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Lawsuit faulted drugmaker for failing to warn of Xarelto’s risks








Philadelphia County


Philadelphia County Court of Common Pleas

Injury Type(s):

other-fatigue; other-transfusion; arterial/vascular-blood loss; arterial/vascular-internal bleeding; pulmonary/respiratory-respiratory

Case Type:

Products Liability – Pharmaceutical, Failure to Warn, Strict Liability

Case Name:

In Re: Xarelto® Products Liability Litigation,
No. 160503416


December 5, 2017



Lynn Hartman (Female, 70s), 

Allen Hartman

Plaintiff Attorney(s):

Laura A. Feldman;
Feldman & Pinto;
Lynn Hartman, Allen Hartman ■ Gary J. Douglas;
Douglas & London, P.C.;
New York,
Lynn Hartman, Allen Hartman ■ Frederick S. Longer;
Levin Sedran & Berman Attorneys at Law;
Lynn Hartman, Allen Hartman ■ Michael M. Weinkowitz;
Levin Sedran & Berman Attorneys at Law;
Lynn Hartman, Allen Hartman ■ Neil E. “Ned” McWilliams Jr.;
Levin Papantonio Thomas Mitchell Rafferty & Proctor, P.A.;
Lynn Hartman, Allen Hartman

Plaintiff Expert(s):

J. Miles; M.D.; Cardiology; Philadelphia,
PA called by:
Laura A. Feldman, Gary J. Douglas, Frederick S. Longer, Michael M. Weinkowitz ■ David Kessler; M.D.; FDA Regulatory Affairs; San Francisco,
CA called by:
Laura A. Feldman, Gary J. Douglas, Frederick S. Longer, Michael M. Weinkowitz ■ Rotonya Carr; M.D.; Gastroenterology; Philadelphia,
PA called by:
Laura A. Feldman, Gary J. Douglas, Frederick S. Longer, Michael M. Weinkowitz


Bayer Corp., 

Bayer Pharma AG, 

Janssen Ortho LLC, 

Johnson & Johnson, 

Bayer Healthcare AG, 

Bayer Healthcare LLC, 

Janssen Pharmaceuticals Inc., 

Janssen Research & Development LLC, 

Bayer Healthcare Pharmaceuticals Inc.

Defense Attorney(s):

Beth A. Wilkinson;
Wilkinson Walsh + Eskovitz;
Bayer Corp., Bayer Pharma AG, Janssen Ortho LLC, Johnson & Johnson, Bayer Healthcare AG, Bayer Healthcare LLC, Janssen Pharmaceuticals Inc., Janssen Research & Development LLC, Bayer Healthcare Pharmaceuticals Inc. ■ Timothy F. Daniels;
Irwin Fritchie Urquhart & Moore LLC;
New Orleans,
Bayer Corp., Bayer Pharma AG, Janssen Ortho LLC, Johnson & Johnson, Bayer Healthcare AG, Bayer Healthcare LLC, Janssen Pharmaceuticals Inc., Janssen Research & Development LLC, Bayer Healthcare Pharmaceuticals Inc.

Defendant Expert(s):

Gia Tyson;
Baton Rouge,
LA called by:
Beth A. Wilkinson, Timothy F. Daniels ■ David Callans;
PA called by:
Beth A. Wilkinson, Timothy F. Daniels ■ Tanya Dutta;
NY called by:
Beth A. Wilkinson, Timothy F. Daniels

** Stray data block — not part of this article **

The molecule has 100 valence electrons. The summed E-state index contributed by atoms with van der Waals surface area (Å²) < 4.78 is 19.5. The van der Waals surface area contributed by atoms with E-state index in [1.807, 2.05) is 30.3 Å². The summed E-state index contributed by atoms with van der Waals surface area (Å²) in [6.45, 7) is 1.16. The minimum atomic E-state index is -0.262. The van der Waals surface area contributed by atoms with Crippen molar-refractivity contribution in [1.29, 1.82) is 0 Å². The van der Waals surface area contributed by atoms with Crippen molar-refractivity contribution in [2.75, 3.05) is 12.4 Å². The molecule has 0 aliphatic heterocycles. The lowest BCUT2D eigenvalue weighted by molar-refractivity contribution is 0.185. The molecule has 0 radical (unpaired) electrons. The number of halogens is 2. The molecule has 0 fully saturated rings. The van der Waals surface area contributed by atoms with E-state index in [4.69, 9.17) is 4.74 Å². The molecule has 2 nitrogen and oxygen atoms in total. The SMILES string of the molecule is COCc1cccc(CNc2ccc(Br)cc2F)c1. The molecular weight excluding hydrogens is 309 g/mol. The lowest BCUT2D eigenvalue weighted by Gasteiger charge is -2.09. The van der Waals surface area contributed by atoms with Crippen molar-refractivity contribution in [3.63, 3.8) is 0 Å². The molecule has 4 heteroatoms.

In 2013, plaintiff Lynn Hartman, in her 70s, started taking Xarelto, an anticoagulant medication, after she was diagnosed with atrial fibrillation. Her physician had prescribed the drug. In June 2014, Hartman suffered from gastrointestinal bleeding which resulted in hospitalization. She was then switched to another blood-thinner which caused no negative health issues. Hartman asserted that Xarelto’s label failed to adequately warn of the risks of bleeding. The drug was manufactured by Bayer AG and sold by Johnson & Johnson subsidiary Janssen Research & Development, LLC. Hartman sued Bayer, Johnson & Johnson, and Janssen, alleging failure to warn under theories of strict liability and negligence. According to Hartman’s counsel, Xarelto was part of a new class of blood-thinning drugs meant to replace older anticoagulants like Coumadin/warfarin. Whereas a patient who takes Coumadin requires periodic monitoring and dose adjustments, a patient taking Xarelto does not. Bayer and Janssen touted the drug as a one-size-fits-all, so patients need not undergo regular blood tests or a change of diet, and require overall less management. The companies championed Xarelto as a major breakthrough and a miracle replacement for Coumadin, Hartman’s counsel argued. Hartman’s expert in FDA regulatory affairs testified that although the drug’s label describes a risk of bleeding, it does so in a misleading manner. He said that while the document accompanying the drug does warn 70 times about to the risk of bleeding, it states that users are at risk of bleeding of 3.6 percent per year. This percentage is misleading, because the 3.6 percent figure represents the worldwide risk, not the U.S. risk, which is much higher, at 8.1 percent. However, the 8.1 percent is not in the Xarelto label. Additionally, the label also does not take into account interpatient variability, meaning that each patient is different, as some are at a much higher risk of bleeding than others taking the same dose. The expert noted that the FDA required Bayer and Janssen to change the Xarelto label to reflect the 8.1 percent risk in 2015. He also stated that the FDA is not perfect in regulating the approximately 17,000 drugs it oversees, and that the agency relies on the drug manufacturers to provide accurate clinical trials. Hartman’s cardiology expert testified that the Xarelto label fails to adequately warn of bleeding risks when taking aspirin concurrently. Many users, including Hartman, take aspirin for preventing a heart attack and/or for blood clot reduction generally, and a synergistic interaction between Xarelto and aspirin results in a higher risk of bleeding. Hartman’s counsel provided internal documents from Bayer and Janssen to demonstrate that the companies knew about the synergism, and that they had documented an approximately 6 percent increase in bleeding by taking Xarelto with aspirin, but did not disclose this information to the public or in the Xarelto label. Her counsel maintained that Eliquis, another new-class anticoagulant, quantifies on its label the increased risk of bleeding if taking the drug with aspirin. According to Hartman’s counsel, Bayer and Janssen stacked the deck in clinical trials to yield favorable results. Through internal emails and documents, her counsel argued that the companies conducted clinical trials in countries where medicine is not as advanced, like Romania, Czechoslovakia, and countries in South America. Since Coumadin management is not as efficient in these countries, the outcome of bleeds on Coumadin was higher than in the United States, where Coumadin management is better, and therefore Xarelto appeared no worse than Coumadin with respect to the bleeding risk when the worldwide results were pooled together. Hartman’s expert in cardiology also testified that from a prescribing physician’s point of view, he needs to know all the details on a drug’s label in order to ensure it is the right fit for a patient. The 8.1 percent U.S. risk, information about interpatient variability, and a quantification of the bleeding risk when Xarelto is taken concurrently with aspirin is all vital information that should have been disclosed on the label so that a physician could make an informed decision and get an informed consent from a patient, the expert opined. Since learning about Bayer and Janssen’s internal findings, the expert stated that he has changed his prescribing habits. Bayer and Janssen maintained that the Xarelto was adequate and safe, since it had been approved by the FDA. The companies’ experts in cardiology opined that the label was sufficient. According to the experts, the information about 8.1 percent U.S. risk was not important, since it was only a small subgroup analysis, and such an analysis can be misleading. The only necessary statistic is the worldwide-risk percentage, which Xarelto label properly stated, and therefore the U.S.-risk percentage should not be in the label. Moreover, the increased risk of bleeding by taking aspirin with an anticoagulant is widely known, and so that information does not need to be quantified in the label, the experts concluded. Bayer and Janssen’s experts in cardiology confirmed that the Xarelto label was adequate, and that it is well-known in the medical community that taking aspirin with an anticoagulant increases bleeding. The experts stated that, as prescribing physicians, they do not want to know the U.S.-risk data because it is dangerous to base the information on subgroups and not on a worldwide study.